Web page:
Air Transport World

Help from outside: ASC moves into used aircraft leasing marketing in a big way.

Help from outside: ASC moves into used aircraft leasing market in a big way

Billions of airline dollars are tied up in the ownership of aircraft, spares and rotables. It needn't be so, says M. Anthony Burns, chairman and CEO of Ryder System, Inc. All that's needed is "a reliable, third party support entity,' he says, to buy this equipment and lease it back to the airlines, and provide assured and immediate replacement of parts that fail. He thinks that Ryder's subsidiary, Aviation Sales Co., is one outfit that could paly that role.

Ryder has made its reputation as a major supplier of services to the surface transportation industry. Now ASC is banking on the financial clout of its $2.5-billion (revenues) parent to help power its own expansion in the business of leasing aircraft rotable equipment and engines to the airlines. And, indeed, since its acquisition by Ryder in 1982, ASC has been able to stretch its wings considerably. Formerly a specialist in selling and leasing refurbished airplane parts, it has since 1983 also become a major factor in the used aircraft market. It currently owns a fleet of 30 aircraft, nearly all of which are out on lease.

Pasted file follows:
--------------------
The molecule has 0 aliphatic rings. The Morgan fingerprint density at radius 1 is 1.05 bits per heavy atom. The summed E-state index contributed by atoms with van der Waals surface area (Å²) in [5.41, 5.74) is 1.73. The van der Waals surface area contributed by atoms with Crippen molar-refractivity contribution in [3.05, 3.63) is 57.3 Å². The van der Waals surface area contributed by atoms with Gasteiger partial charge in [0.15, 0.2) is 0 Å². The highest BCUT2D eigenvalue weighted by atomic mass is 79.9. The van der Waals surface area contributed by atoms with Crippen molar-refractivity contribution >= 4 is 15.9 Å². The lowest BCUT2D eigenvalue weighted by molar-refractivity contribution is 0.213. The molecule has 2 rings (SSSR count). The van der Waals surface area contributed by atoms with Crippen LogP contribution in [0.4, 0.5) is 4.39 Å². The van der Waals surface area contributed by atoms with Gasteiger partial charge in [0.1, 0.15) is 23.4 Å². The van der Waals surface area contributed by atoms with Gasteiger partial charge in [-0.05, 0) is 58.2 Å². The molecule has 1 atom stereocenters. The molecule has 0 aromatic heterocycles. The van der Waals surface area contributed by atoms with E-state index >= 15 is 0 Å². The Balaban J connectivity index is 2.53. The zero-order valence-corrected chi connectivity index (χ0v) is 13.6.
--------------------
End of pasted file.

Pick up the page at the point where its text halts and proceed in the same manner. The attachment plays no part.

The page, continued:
John Yurgealitis, ASC's VP-sales and marketing, notes that the step up from parts to complete aircraft was a natural progression once Ryder's dollars became available. Although ASC has always been a buyer of used aircraft, in the past it has bought for the purpose of cannibalizing the aircraft and refurbishing the parts. Since the company's formation in 1971 by James A. Bryan, Jr.--who is still president--this actually has helped make ASC one of the five top non-manufacturing firms providing support to the world's airlines, according to Bryan, and the world's leading independently owned source of components and parts for Boeing aircraft from the 707 and 720 to the 727, 737 and 747. It also maintains inventories of rotables, expendables and entire systems for the Lockheed L-188 Electra and L-1011, McDonnell Douglas DC-9 and DC-10, and the Nihon YS-11. Also on hand are Pratt Whitney JT3, JT4, JT8 and JT9 engines plus engine support inventories and QEC material. The company's General Hydraulics subsidiary, an FAA-approved repair station, overhauls hydraulic, fuel and electro-mechanical components for a wide variety of aircraft. …

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